February 23, 2010
I was born into a military family. As a kid, I moved around a great deal. My older brother was the lucky one -- he got to travel around Europe. I was the one who moved from Mineral Wells, Texas, to a series of postings in California and Washington state. My father retired to Central Florida where I finished high school. I went to university in Atlanta where I met my beloved partner of 30 years.
On the Saturday before Labor Day 1984, I learned I was infected with HIV. I was living in Atlanta at that time. I was 31 years old. The news came in the form of a certified letter from the Red Cross delivered by the mail carrier who was the daughter of the pastor of the church I attended in Central Florida as a kid. She had moved to Atlanta to be with her girlfriend and became a letter carrier who by happenstance was assigned a route that included my house. I remember her saying, as she handed the letter to me, "A certified letter from the Red Cross. Isn't that strange?"
I had given blood at work the week before and it was in that blood that the Red Cross found HIV. I had heard in the news of a mysterious gay cancer that was affecting gay men in New York and San Francisco. I was very concerned about this news but my friends thought nothing of it. My doctor told me when he confirmed my diagnosis that I should get my affairs in order and be prepared to die. My partner refused to be tested.
Shortly after my diagnosis a good friend of mine went into hospital with AIDS complications. He died a horrible death. Soon many of my friends became sick with AIDS and I watched as one after another of my gay male friends sickened and died.
My partner and I looked around at all the death around us and in 1986 we decided to live out our dreams. We began to look at country property where we could open an inn. We found a beautiful spot on the Toccoa River just outside Blue Ridge, Georgia. For the next three years we worked hard to build the business and hardly thought of AIDS. After three years of operating an inn and restaurant 24/7, we were exhausted and decided to sell the business.
The day the business sold my partner and I took out a map of the United States and began to think about where we would go next. I wanted to go to Maine where a historic inn was for sale and my partner wanted to go to San Diego. We compromised by deciding to move to San Francisco. We put our furniture in storage, packed the car and headed west.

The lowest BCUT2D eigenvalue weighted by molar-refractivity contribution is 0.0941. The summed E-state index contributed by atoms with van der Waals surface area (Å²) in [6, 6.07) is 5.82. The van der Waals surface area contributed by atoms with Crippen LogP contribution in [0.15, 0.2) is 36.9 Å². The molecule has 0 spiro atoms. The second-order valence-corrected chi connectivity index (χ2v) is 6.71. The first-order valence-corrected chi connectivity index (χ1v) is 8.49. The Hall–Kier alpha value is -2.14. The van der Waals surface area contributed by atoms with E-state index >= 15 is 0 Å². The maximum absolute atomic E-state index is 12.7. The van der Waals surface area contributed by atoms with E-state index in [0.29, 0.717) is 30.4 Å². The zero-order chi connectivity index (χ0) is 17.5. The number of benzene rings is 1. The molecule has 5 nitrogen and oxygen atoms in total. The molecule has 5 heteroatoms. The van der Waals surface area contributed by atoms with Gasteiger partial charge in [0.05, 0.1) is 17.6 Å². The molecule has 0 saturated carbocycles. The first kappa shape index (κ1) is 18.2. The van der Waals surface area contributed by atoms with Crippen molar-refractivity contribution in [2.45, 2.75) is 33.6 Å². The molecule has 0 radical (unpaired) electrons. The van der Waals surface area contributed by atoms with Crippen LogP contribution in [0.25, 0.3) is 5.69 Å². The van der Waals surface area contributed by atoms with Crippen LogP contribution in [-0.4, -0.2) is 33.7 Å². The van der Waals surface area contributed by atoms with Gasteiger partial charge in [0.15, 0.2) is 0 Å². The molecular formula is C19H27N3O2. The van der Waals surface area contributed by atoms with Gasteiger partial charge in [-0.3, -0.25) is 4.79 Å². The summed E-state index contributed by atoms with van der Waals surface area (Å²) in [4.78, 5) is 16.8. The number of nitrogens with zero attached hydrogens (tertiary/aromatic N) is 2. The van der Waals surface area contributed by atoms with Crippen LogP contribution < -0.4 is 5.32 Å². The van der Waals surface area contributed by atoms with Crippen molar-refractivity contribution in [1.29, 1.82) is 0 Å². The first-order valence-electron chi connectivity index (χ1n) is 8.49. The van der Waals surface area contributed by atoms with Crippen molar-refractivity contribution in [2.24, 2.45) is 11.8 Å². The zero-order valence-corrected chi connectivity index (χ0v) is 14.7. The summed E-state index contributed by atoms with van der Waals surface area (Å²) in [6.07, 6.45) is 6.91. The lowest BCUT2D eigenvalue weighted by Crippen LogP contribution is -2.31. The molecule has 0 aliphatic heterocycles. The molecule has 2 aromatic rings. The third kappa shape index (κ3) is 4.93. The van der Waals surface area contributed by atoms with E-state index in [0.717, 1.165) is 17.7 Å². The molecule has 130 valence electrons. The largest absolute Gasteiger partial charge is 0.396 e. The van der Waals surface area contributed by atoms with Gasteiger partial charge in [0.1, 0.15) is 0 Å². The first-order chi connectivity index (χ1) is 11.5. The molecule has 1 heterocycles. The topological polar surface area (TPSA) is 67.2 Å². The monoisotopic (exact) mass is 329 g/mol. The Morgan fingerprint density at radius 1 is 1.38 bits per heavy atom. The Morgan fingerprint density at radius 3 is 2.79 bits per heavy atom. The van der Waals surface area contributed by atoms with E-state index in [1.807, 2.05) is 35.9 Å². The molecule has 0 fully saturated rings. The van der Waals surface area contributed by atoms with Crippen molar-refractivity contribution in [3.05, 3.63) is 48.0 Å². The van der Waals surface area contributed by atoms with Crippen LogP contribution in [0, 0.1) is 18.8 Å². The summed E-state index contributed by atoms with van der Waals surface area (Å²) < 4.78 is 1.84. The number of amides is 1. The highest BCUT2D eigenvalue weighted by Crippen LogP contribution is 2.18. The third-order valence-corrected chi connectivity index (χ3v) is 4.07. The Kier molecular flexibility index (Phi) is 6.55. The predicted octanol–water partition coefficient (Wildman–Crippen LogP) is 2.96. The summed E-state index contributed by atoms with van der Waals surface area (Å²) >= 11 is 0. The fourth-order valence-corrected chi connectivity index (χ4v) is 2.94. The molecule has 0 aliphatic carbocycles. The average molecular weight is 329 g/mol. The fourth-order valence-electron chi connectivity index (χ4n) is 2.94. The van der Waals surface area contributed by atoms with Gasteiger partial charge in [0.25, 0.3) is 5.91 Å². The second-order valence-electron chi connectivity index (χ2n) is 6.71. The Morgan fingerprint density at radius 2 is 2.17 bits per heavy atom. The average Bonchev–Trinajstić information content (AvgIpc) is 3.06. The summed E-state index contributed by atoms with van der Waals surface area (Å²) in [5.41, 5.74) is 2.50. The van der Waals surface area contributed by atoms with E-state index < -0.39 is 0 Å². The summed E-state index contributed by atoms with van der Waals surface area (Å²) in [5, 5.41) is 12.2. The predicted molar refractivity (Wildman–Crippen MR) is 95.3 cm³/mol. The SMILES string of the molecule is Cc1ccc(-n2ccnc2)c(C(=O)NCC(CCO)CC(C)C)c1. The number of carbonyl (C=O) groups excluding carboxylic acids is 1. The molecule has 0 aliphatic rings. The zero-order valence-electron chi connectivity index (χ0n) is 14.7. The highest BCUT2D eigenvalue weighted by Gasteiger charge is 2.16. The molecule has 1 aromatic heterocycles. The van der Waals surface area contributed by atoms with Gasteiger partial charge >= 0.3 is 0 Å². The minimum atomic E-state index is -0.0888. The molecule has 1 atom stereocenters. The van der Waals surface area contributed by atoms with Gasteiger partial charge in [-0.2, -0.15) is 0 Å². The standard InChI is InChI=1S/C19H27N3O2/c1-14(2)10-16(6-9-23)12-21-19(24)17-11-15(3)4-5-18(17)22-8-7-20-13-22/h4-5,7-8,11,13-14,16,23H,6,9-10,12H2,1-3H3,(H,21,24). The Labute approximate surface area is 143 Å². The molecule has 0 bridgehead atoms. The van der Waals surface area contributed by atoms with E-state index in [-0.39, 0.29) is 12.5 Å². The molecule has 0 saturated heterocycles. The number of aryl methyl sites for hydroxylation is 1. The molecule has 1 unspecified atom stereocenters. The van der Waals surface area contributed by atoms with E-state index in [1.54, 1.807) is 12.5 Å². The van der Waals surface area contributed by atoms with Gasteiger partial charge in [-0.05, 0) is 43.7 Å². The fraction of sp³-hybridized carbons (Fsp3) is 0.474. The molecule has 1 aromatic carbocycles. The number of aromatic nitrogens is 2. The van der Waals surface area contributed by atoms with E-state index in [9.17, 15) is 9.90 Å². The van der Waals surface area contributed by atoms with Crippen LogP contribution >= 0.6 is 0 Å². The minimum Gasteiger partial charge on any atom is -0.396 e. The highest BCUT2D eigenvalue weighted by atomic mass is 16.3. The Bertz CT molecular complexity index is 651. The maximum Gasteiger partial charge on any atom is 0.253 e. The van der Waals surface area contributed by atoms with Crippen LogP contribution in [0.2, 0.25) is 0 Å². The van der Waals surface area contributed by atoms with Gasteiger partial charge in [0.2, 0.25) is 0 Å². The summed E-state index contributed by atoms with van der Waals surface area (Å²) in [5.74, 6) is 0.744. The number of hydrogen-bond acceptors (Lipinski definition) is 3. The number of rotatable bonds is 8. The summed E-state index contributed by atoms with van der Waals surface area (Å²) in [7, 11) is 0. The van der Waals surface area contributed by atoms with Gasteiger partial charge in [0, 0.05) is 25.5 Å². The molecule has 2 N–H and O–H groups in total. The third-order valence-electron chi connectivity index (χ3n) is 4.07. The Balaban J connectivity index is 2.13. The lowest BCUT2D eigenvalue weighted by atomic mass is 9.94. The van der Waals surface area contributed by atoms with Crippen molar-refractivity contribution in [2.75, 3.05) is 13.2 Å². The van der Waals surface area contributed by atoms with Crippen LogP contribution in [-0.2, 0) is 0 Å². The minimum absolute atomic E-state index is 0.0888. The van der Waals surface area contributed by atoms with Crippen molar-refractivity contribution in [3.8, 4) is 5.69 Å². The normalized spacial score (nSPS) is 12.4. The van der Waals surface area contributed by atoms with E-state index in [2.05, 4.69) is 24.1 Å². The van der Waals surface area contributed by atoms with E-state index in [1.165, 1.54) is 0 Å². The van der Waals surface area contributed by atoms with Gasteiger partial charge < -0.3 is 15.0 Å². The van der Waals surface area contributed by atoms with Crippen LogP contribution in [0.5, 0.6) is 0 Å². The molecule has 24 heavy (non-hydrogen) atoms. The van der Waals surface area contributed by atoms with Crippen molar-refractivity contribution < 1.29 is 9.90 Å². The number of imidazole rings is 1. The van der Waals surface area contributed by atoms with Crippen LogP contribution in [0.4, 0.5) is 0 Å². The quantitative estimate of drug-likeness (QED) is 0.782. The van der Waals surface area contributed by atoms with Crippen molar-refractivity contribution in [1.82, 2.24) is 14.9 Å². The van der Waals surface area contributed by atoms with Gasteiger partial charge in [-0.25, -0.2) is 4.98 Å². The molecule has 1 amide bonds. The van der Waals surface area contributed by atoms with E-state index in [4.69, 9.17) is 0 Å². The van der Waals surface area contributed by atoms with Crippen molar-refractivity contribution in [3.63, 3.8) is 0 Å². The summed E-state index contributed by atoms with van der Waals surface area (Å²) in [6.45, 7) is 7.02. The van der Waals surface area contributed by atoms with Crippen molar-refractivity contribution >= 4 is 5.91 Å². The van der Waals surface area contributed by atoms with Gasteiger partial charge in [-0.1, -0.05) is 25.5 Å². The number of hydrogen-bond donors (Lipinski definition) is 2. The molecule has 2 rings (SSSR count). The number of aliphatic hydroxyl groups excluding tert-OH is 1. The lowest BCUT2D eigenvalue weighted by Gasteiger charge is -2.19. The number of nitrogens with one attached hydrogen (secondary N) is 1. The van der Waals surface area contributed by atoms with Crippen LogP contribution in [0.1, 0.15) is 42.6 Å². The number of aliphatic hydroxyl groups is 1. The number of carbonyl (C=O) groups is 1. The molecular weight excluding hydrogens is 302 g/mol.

In 1990 while living in San Francisco, I met a woman who changed my life. Her name was Beth Robinson. She had been infected by her bisexual husband who told her -- as he lay dying of AIDS -- that he had lied to her about having cancer. He had AIDS and most likely so did she. She stayed angry for years. But soon she overcame her anger by learning to live in the moment. From her, I learned to seize every day and stop worrying about the future. I was with Beth when she chose to die in 1994.
In 2002 my partner retired and we decided that I should take a two year sabbatical from my work so that we could travel. Rather than waste two years, I applied to several graduate schools in the UK and France. I elected to earn an MBA from the University of Edinburgh in Scotland. After earning my MBA in 2003, my employer assigned me to the Los Angeles office.
I started on HIV meds in 1994 and have taken most of the current antiretrovirals. In 2003, I was diagnosed with Pneumocystis Carnii Pneumonia and was hospitalized for nearly a month. The following year I was diagnosed with hardening of the liver and neuropathy. In 2004, I began to notice that I was having a hard time concentrating and that my memory was deteriorating. My doctors told me these were merely symptoms of stress and advised me to learn to relax.
On Valentine's Day 2007, I suddenly lost the ability to walk while dashing to a meeting. Over the remainder of that year, I experienced several episodes in which I lost the strength in my legs and arms. In early 2008, after a battery of tests by an AIDS experienced neurologist at UCLA, I was diagnosed with the beginning stages of AIDS Dementia. I retired from my job in Los Angeles on a disability retirement in late 2008 at which time I was 53.
I want to use this blog to share my experiences with HIV/AIDS. I hope all my posts reassure the reader that the day is sufficient unto the day and that without doubt your life is unfolding as it should.
My motto is "Life is a River. Carpe Diem". I mean by my motto that life unfolds before you as if you were on a raft slowly floating down a river. The riverbank you have passed is memory; the riverbank you shall cross is unknown. On our river, we live in a continuously unfolding present. We must make the most of every moment on our river through learning to fully live in the now or carpe diem -- seize the day. I have survived 26 years with HIV/AIDS because of that motto.